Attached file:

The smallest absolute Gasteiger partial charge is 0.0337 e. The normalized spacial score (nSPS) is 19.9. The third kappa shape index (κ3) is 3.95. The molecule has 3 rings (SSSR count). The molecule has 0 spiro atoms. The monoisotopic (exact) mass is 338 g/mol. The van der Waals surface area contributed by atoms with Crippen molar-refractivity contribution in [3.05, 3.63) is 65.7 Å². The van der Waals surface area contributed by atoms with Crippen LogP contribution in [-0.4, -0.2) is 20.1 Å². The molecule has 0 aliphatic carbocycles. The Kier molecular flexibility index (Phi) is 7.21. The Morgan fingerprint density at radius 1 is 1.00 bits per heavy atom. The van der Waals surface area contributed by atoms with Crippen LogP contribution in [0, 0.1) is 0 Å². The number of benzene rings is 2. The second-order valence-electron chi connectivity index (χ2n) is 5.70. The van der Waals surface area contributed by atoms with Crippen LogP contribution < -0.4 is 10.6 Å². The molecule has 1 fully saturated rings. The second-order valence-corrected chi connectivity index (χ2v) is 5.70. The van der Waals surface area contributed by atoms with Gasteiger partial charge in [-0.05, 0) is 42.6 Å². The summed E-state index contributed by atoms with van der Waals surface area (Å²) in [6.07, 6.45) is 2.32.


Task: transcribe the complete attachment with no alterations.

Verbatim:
The smallest absolute Gasteiger partial charge is 0.0337 e. The normalized spacial score (nSPS) is 19.9. The third kappa shape index (κ3) is 3.95. The molecule has 3 rings (SSSR count). The molecule has 0 spiro atoms. The monoisotopic (exact) mass is 338 g/mol. The van der Waals surface area contributed by atoms with Crippen molar-refractivity contribution in [3.05, 3.63) is 65.7 Å². The van der Waals surface area contributed by atoms with Crippen LogP contribution in [-0.4, -0.2) is 20.1 Å². The molecule has 0 aliphatic carbocycles. The Kier molecular flexibility index (Phi) is 7.21. The Morgan fingerprint density at radius 1 is 1.00 bits per heavy atom. The van der Waals surface area contributed by atoms with Crippen LogP contribution in [0, 0.1) is 0 Å². The number of benzene rings is 2. The second-order valence-electron chi connectivity index (χ2n) is 5.70. The van der Waals surface area contributed by atoms with Crippen LogP contribution < -0.4 is 10.6 Å². The molecule has 1 fully saturated rings. The second-order valence-corrected chi connectivity index (χ2v) is 5.70. The van der Waals surface area contributed by atoms with Gasteiger partial charge in [-0.05, 0) is 42.6 Å². The summed E-state index contributed by atoms with van der Waals surface area (Å²) in [6.07, 6.45) is 2.32.